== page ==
Johnson first fathered a son in 1981, when Andre Johnson was born to Melissa Mitchell. Although Andre was raised by his mother, he visited Johnson each summer, and later worked for Magic Johnson Enterprises as a marketing director. In 1991, Johnson married Earlitha “Cookie” Kelly in a small wedding in Lansing which included guests Thomas, Aguirre, and Herb Williams. Johnson and Cookie have one son, Earvin III (EJ), who is openly gay and a star on the reality show Rich Kids of Beverly Hills. The couple adopted a daughter, Elisa, in 1995 Johnson resides in Beverly Hills and has a vacation home in Dana Point, California. Johnson is a Christian and has said his faith is “the most important thing” in his life.
- Media Figure and Business Interests.
In 1998, Johnson hosted a late night talk show on the Fox network called The Magic Hour, but the show was canceled after two months because of low ratings. Shortly after the cancellation of his talk show, Magic Johnson started a record label. The label, initially called Magic 32 Records, was renamed Magic Johnson Music when Johnson signed a joint venture with MCA in 2000. He has also worked as a motivational speaker, and was an NBA commentator for Turner Network Television for seven years, before becoming a studio analyst for ESPN’s NBA Countdown in 2008. Johnson runs Magic Johnson Enterprises, a conglomerate company that has a net worth of $700 million; its subsidiaries include Magic Johnson Productions, a promotional company; Magic Johnson Theaters, a nationwide chain of movie theaters; and Magic Johnson Entertainment, a film studio. In addition to these business ventures, Johnson has also created the Magic Card, a prepaid MasterCard aimed at helping low-income people save money and participate in electronic commerce.
- Magic and Politics.
Johnson is a supporter of the Democratic Party. In 2006, he publicly endorsed Phil for Governor of California, in 2007 he supported Hillary Clinton in her presidential campaign, and in 2012, endorsed Barack Obama for president. In 2015, he once again endorsed Hillary Clinton in her second presidential campaign. He hosted a fundraiser for Hillary Clinton’s presidential campaign on August 22, 2016.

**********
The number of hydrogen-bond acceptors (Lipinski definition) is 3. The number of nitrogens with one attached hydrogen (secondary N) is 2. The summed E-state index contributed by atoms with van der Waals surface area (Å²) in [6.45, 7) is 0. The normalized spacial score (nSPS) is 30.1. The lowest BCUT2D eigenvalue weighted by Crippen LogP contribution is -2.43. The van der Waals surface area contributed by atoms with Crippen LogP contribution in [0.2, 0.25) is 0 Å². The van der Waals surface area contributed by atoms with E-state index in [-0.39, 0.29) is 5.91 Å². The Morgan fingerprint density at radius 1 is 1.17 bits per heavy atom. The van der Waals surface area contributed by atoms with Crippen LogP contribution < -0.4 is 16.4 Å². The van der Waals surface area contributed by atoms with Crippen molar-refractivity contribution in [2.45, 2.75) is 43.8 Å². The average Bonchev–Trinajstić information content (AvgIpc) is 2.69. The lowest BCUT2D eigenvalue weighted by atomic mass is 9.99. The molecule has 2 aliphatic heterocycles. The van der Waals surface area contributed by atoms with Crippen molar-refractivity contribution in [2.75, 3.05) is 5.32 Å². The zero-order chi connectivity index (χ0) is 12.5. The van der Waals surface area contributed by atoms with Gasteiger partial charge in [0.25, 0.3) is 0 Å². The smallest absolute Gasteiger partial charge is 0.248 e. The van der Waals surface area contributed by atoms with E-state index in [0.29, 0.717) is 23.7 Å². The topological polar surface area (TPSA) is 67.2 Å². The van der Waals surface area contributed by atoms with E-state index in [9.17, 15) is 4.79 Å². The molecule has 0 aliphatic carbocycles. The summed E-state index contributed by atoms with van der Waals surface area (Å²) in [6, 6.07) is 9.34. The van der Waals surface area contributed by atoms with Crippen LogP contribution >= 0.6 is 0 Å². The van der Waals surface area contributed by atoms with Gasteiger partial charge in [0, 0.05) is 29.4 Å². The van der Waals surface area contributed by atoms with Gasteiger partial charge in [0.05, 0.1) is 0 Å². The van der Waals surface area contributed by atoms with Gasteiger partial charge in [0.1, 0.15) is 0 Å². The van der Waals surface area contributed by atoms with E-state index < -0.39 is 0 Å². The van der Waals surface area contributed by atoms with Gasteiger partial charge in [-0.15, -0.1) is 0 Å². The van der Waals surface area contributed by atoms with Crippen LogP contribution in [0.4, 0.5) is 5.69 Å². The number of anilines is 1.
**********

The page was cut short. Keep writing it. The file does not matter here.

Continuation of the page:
Johnson’s autobiography is Johnson, Earvin (1992). Magic Johnson: My Life. Random House. Other biographies include: Haskins, James (1981). Magic: A Biography of Earvin Johnson. Hillside, New Jersey: Enslow Publishers. Gutman, Bill (1991). Magic: More Than a Legend. New York: Harper Paperbacks. Among others.
- He’s in a Red Hot Chili Peppers Song.
The iconic funk rock California band are long-time Lakers fans and dedicated a song to Johnson. The song is called ‘Magic Johnson’ and it was released as part of their 1989 album Mother’s Milk.
- He Has His Own Video Game.
Basketball video games back in the day used to be named after specific high-performance players. Johnson got his very own Arcadia Systems game in 1988—Magic Johnson’s Fast Break. Five years later, Super Nintendo released Magic Johnson’s Super Slam Dunk.
- His Net Worth Increased after He Retired.
Johnson announced his retirement in 1991 and successfully moved from basketball to business. He invested in Starbucks before it was popular and sold his interest in over 100 franchises for $27 million. His current net-worth is rumored to be over $400 million more than it was when he was an NBA player. Magic Johnson Enterprises, Johnson’s investment firm, has holdings worth an estimated $1 billion across various industries, according to its website.
- He Discouraged Dwight Howard.
Dwight Howard met his favorite basketball player and role model Magic Johnson when he was 15. Howard always dreamed of becoming an NBA player, but Johnson told him he was “too little and too skinny” to ever become a professional player. Howard proved him wrong.
- He Is The Tallest Player To Play The Point Guard Position At 6’9″.
Usually, a person of Magic’s height would play the forward, or maybe even center, position. However, at 6’9″, Earvin was a rare breed who possessed the ball handling and dishing skills of a point guard while also being able to play the big man in a pinch.